“The luckiest children in the world are those that have a family,” Mrs. Baker told the audience. “They have parents to love them, and brothers and sisters, too. Apart from proper food and clothing, the love of a family is the most important thing a child can have. It is a very sad thing, then, that in this world of ours, with all of its people and with all of its homes, not all little children can be so lucky.

“You may ask, ‘What about the children’s homes? What about the orphanages? Are they not able to provide everything these little dear ones so sorely need?’ I am ashamed to say they are not. Most of the little ones in these places have at least one parent. How, then, do such institutions come into being? Oftentimes a parent is unable to care for their child. Perhaps they have had a series of misfortunes – they have lost their means of employment, they have succumbed to a sudden illness, they are unable to pay the rent – or perhaps only one tragedy has befallen them. This is when the orphans’ homes swoop in. The unlucky parents will be served with what is called an order of the court and will have their children snatched away. There is a term for this. It is called kidnapping. And, not unlike a bandit that grabs a child off the streets, the courts will invoke a ransom of some kind. In addition, the homes also will take in funds from the county. Those places are paid off per child – per head, if you will. Like cattle.

“Once a child is placed in one of these homes – although I hasten to call them such, for how can it be a true home where there is no love? Once the child is placed there, it loses its identity. He is no longer little Johnny, she no longer pretty Jane. They are nothing more than one of the many holy little beings to which a numeric figure can be attached. Think of it – our laws are set up to aid in this business. For that is all it is. A business.”

Mrs. Baker’s head bowed as if she were in mourning.

“That is why I embarked upon my mission. It is why I founded the Joseph Walter Home. This name holds a special meaning to me, for it is the same as that of my own son. The poor little thing, he died in infancy.”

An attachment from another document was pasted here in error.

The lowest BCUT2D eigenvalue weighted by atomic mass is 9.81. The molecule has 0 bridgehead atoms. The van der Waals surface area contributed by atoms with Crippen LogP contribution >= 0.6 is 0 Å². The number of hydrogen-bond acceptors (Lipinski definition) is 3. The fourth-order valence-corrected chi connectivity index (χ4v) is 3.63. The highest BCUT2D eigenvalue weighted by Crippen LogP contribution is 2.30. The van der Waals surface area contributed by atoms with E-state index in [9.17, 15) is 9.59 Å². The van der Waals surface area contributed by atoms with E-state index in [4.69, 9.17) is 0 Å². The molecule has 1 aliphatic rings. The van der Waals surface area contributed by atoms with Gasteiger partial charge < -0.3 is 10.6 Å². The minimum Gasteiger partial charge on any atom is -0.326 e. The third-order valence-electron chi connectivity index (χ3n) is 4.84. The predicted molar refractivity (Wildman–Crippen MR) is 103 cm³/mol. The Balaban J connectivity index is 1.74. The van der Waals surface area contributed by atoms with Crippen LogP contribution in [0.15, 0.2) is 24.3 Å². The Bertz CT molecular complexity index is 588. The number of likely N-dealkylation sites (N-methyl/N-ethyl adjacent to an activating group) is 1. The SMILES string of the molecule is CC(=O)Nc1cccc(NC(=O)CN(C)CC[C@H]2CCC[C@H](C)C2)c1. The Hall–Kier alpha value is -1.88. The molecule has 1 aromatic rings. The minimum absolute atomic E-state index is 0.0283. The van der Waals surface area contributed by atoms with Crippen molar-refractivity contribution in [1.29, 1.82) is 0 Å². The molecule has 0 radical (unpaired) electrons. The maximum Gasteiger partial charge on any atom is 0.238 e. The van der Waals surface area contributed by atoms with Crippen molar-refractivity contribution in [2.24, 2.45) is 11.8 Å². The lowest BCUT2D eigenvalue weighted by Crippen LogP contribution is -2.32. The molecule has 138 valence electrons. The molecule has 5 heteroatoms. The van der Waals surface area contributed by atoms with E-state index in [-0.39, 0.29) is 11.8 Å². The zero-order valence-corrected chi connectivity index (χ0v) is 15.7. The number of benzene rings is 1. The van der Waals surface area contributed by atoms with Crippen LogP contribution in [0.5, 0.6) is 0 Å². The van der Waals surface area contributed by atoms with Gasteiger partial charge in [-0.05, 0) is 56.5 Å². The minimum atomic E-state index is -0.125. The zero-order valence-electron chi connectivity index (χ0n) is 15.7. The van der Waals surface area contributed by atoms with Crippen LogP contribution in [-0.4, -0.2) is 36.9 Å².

Confused, Celia arched her neck to look at Joseph, who continued to stand next to his sister. Opening her mouth to speak, Celia pointed a stubby finger at him.

“But he’s right–”

Before Celia could finish, Flora motioned for her to be quiet, a look of panic flashing across her face. The girl stopped speaking.

From the stage Mrs. Baker squinted into the wings to ascertain which of them had done it. No one from the audience seemed to have heard, and after a few seconds she turned back to the crowd and resumed her talk.

“As I worked to raise my young daughter without the help of a husband – he disappeared after the death of our son, and I heard later that he himself had died, too – I saw the need for a different kind of home, one that not only provides the food and shelter each child needs, but also the love they need just as much. Since I first opened that home in Kansas City, I have helped to raise hundreds of children. I have been a mother to them. Indeed, that’s what they call me. ‘Mother Baker.’ Nothing makes my heart gladder.

“And of course, for those children who still have at least one parent, they are returned to their former homes once conditions there improve. This is not possible under the terms of a normal orphanage. Once those poor children are taken in by the county, they can be adopted, after which time they never see their true parents again. They are robbed of their families, their names and, I repeat, their identities. I guarantee you that nothing of this sort ever happens at the Joseph Walter Home. In addition to food, clothing and shelter, our children are given love, and they retain a sense of who they are. You cannot receive this guarantee from a county orphanage. The only guarantees those places can provide are broken homes and broken hearts. These things, dear friends, are forever.”